Maybe It's Magic: Malasimbo 2019
“Malasimbo Magic.” There’s a reason why “magic” is often intertwined with the quirky and spunky music and arts festival that is Malasimbo. With its setting being the shores of Puerta Galera’s white sand beach, nestled within the island’s forests and coconut groves, the Malasimbo Festival is, indeed, magical. Now on its ninth year, it nurtures a carefree vibe that truly carries the la vie bohème spirit. Festival-goers were witnesses to a breathtaking movement that celebrates art, music, and creative souls. Some of the country’s most established visual artists were present to install their work around the festival grounds. The talents who performed on the Malasimbo stages covered genres that ranged from pop rock, funk soul, jazz, house, hip hop, and techno, all of which unexpectedly jived so well together. Without a doubt, everyone was in for a treat.
Skip a Beat
The musicians that took the stage for this year’s Malasimbo Festival displayed a wide array of dynamism that somehow took the audience to worlds unexplored. Though the genres of music varied, every performance had its own unique charm. It left people on a musical high, as they gnawed through every beat, strum, and lyric offered. Malasimbo had three stages: a live stage where bands would perform, a DJ’s stage, and an area for the silent disco. Like in any music festival, these stages were brought to life and simultaneously had something to offer throughout the entire event.
People danced. There was no exception to it. Whether it was on the dance floor, the live stage, or any corner of the festival grounds, people moved their bodies, let loose, and had fun. The main stage was home to a few younger bands in the local music scene, as well as veterans, living legends that have made a name for themselves globally. One of the highly anticipated acts of the festival was Ruby Ibarra, a Filipino-American rapper whose music is a powerful tool in raising awareness about the life, challenges, and experiences that Filipino immigrants face in the United States. Robert Glasper, a three-time Grammy-winning jazz musician, graced the Malasimbo stage together with the ever brilliant Taylor McFerrin, Derrick Hodge, and their band.
Homegrown DJs, as well as international ones, were present to play their music and gave everyone a good time. Both the DJ’s stage and the silent disco area never saw a dull moment—people had a lot of fun. New York’s Danny Krivit took people back to the iconic Studio 54 days as he played funky electronic beats that made everyone get up and dance. Other DJs included Wax’o Paradiso, Jessica Miler, and Katsy Lee. There’s a saying that goes, “The music makes the party,” and undoubtedly, Malasimbo knows how to throw a party. The DJs were doing it right.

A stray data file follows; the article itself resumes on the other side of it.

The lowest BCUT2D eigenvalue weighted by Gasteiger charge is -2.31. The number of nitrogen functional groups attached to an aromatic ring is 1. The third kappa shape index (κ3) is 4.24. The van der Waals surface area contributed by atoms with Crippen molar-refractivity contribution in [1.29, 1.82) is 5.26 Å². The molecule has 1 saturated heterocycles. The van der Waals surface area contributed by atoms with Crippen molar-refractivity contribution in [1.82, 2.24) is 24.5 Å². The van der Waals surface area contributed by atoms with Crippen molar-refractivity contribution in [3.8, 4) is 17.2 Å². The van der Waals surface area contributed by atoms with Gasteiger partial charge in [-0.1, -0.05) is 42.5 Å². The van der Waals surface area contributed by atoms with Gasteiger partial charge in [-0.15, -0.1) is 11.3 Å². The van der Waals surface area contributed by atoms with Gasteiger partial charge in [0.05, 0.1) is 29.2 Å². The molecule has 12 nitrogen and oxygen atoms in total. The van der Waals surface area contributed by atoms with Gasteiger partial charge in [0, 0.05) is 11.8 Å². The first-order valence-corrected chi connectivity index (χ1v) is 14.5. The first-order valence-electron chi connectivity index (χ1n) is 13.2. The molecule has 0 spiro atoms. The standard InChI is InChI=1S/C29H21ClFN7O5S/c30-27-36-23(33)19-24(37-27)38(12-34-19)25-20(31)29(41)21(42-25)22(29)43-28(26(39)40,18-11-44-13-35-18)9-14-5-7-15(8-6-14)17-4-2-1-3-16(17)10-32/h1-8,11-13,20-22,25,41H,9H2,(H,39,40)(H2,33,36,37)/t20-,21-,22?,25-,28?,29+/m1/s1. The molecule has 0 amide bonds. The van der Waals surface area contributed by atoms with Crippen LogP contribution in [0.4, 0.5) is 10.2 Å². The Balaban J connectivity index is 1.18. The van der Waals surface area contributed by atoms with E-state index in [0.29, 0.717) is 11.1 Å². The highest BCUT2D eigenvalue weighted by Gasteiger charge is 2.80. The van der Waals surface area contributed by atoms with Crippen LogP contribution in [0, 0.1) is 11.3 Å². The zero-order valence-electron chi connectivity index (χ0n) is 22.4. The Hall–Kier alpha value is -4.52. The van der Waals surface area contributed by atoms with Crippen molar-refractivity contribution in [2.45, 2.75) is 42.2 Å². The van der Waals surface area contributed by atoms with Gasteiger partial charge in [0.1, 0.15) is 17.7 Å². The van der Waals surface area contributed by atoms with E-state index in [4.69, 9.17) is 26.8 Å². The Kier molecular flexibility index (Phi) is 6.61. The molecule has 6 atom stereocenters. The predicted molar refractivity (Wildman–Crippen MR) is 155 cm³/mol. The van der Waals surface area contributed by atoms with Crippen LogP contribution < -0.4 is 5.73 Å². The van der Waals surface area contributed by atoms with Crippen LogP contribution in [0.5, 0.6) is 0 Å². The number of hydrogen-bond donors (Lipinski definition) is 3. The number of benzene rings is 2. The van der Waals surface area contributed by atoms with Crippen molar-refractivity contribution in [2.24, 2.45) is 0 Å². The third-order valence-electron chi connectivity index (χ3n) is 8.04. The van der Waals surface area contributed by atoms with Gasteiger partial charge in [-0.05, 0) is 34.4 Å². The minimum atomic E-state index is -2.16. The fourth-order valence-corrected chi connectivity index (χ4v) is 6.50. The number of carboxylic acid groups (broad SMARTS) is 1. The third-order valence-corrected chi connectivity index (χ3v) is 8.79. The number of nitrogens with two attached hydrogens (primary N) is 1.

Filipino-American rapper, Ruby Ibarra takes the stage
Art in the Woods
Apart from the music, art is one of the backbones of Malasimbo. All over the festival grounds, one would find art installations made by some of the country’s finest visual artists and designers. Names like Leeroy New, Agnes Arellano, Kawayan de Guia, Denis Lagdameo, and Olivia d’Aboville aren’t new to the Malasimbo scene, for they’ve been a part of it year after year. Their artwork is very telling of what they stand for—many are thought-provoking, moving, and beguiling. When the sun sets and day turns into night, Malasimbo transforms into a wonderland of lights and visual effects. The art installations light up and offer a totally different visual experience for anyone who comes across them.
An art installation by Olivia d'Aboville
Leeroy New's art installation
In Malasimbo, there’s art and music—but what else do people keep coming back for? Of course, no festival is complete without food and booze. A crowd favorite would be the famous D’abodobo and kesong puti, deliciously home-cooked by Ara D’aboville. Other fusions of international cuisines were available too, with Indian food being a personal favorite, oven-baked pizza, grilled skewers, and shawarma as well. Nothing better than a nice cold beer to enjoy under the sun, all of which were provided by local brewery Joe’s Brew. Blended juice drinks were also available, as well as other crafted liquors, as they all highlighted Filipino flavors.
At the entrance of the festival grounds, there were small shops that sold handmade trinkets, artefacts, and accessories. Most of these were to help local craftsmen and artisans, and quite strikingly, indigenous communities of the Philippines. What a wonderful way to showcase the creativity of the Filipino people.
To Be Continued
Malasimbo is a celebration of the local and the global—taking pride in the music, art, flavors, and crafts that the Philippines can offer, but at the same time, embracing the wonders of global cultures and diversities. Though there may be questions about whether Malasimbo is to continue next year, the strong support of the music and art community keeps it going. Malasimbo is a kind of movement that enflames passion and free-thinking, igniting the love of music and art for anyone who takes part in it. The magic that comes with Malasimbo, or rather the magic that is formed through it, is something so special and rare. Many ardently hope that the festival continues next year, and many years after that.
Photos by Daniel Soriano